Easier watched, than done.
A civil engineer who manages energy pipeline projects across Minnesota and Wisconsin when he’s not throwing 42-pound rocks down the ice, John began participating in curling at an early age. He was introduced to the sport by his father and grandfather. From there, he began competing competitively at local bonspiels (as curling tournaments are called), ultimately earning a coveted spot on the U.S. National team.
Among Winter sport athletes, curlers are the “regular” people. But they still train harder and monitor their diets far more than players of old. For John, as with most elite curlers, that training includes a grueling travel schedule that takes him all over Canada and the US on long curling weekends. He travels internationally to events, too. All of which puts more than a little bit of stress on his daily schedule of balancing his work and his sport.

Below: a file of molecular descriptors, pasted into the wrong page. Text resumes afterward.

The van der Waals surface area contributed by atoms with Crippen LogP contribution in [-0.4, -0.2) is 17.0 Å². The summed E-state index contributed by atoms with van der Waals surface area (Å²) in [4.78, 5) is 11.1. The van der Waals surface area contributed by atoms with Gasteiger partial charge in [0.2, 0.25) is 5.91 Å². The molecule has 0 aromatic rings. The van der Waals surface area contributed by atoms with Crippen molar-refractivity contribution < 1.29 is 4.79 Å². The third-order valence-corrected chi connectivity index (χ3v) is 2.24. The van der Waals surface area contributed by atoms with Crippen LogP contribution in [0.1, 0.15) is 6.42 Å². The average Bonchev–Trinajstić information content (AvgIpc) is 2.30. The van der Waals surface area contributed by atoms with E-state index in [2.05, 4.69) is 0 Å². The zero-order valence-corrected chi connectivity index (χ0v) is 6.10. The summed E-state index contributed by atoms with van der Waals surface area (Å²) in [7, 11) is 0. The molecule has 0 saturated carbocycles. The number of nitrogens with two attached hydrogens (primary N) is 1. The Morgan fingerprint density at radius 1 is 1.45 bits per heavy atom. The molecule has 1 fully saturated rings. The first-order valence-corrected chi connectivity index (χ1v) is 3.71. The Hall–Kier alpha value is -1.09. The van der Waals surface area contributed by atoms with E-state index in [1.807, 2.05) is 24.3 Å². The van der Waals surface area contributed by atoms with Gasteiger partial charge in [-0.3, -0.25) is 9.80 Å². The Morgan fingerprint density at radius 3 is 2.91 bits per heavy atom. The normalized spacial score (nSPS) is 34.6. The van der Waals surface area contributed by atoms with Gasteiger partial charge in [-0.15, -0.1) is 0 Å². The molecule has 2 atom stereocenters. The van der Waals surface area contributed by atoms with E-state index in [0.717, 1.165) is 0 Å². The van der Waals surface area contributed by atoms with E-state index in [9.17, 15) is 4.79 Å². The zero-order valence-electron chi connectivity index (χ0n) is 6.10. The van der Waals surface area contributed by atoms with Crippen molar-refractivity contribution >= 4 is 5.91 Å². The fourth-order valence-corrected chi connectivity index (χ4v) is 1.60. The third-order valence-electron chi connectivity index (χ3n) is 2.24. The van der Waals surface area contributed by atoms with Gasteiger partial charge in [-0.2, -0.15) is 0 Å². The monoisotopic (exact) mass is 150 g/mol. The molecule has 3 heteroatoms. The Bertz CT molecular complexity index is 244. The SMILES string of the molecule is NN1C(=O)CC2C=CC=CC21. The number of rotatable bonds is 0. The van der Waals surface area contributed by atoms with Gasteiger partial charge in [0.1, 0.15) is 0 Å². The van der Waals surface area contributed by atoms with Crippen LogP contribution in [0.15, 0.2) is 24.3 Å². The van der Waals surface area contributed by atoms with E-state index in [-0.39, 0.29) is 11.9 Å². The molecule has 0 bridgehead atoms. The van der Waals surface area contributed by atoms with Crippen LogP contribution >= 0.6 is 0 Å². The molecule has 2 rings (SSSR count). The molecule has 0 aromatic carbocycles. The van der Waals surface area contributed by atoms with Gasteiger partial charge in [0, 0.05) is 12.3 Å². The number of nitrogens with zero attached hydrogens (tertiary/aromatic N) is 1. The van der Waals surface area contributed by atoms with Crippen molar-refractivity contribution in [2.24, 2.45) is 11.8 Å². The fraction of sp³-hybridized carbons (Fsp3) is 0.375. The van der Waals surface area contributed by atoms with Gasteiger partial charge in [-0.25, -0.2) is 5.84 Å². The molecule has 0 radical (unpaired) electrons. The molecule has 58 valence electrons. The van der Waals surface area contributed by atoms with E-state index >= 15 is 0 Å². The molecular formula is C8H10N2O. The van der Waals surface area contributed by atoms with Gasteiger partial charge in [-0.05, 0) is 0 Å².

With a recorded history that goes back to 1541 in Scotland—where curling quickly became the most popular game in the land; more popular even than that other well-known Scottish sport, golf—curling continues to grow internationally. “When many people see curling for the first time they think, ‘Hey, I can do that.’ But once they step on the ice, they gain a respect for the sport,” explains John. “You often hear people say they find muscles they didn’t know they had after a couple of hours sliding and sweeping stones.”
- 2014 Sochi Games Competitor
- 2014 U.S. Trials champion
- 2014 U.S. Curling Top Male Athlete
- Multiple National Championship competitions
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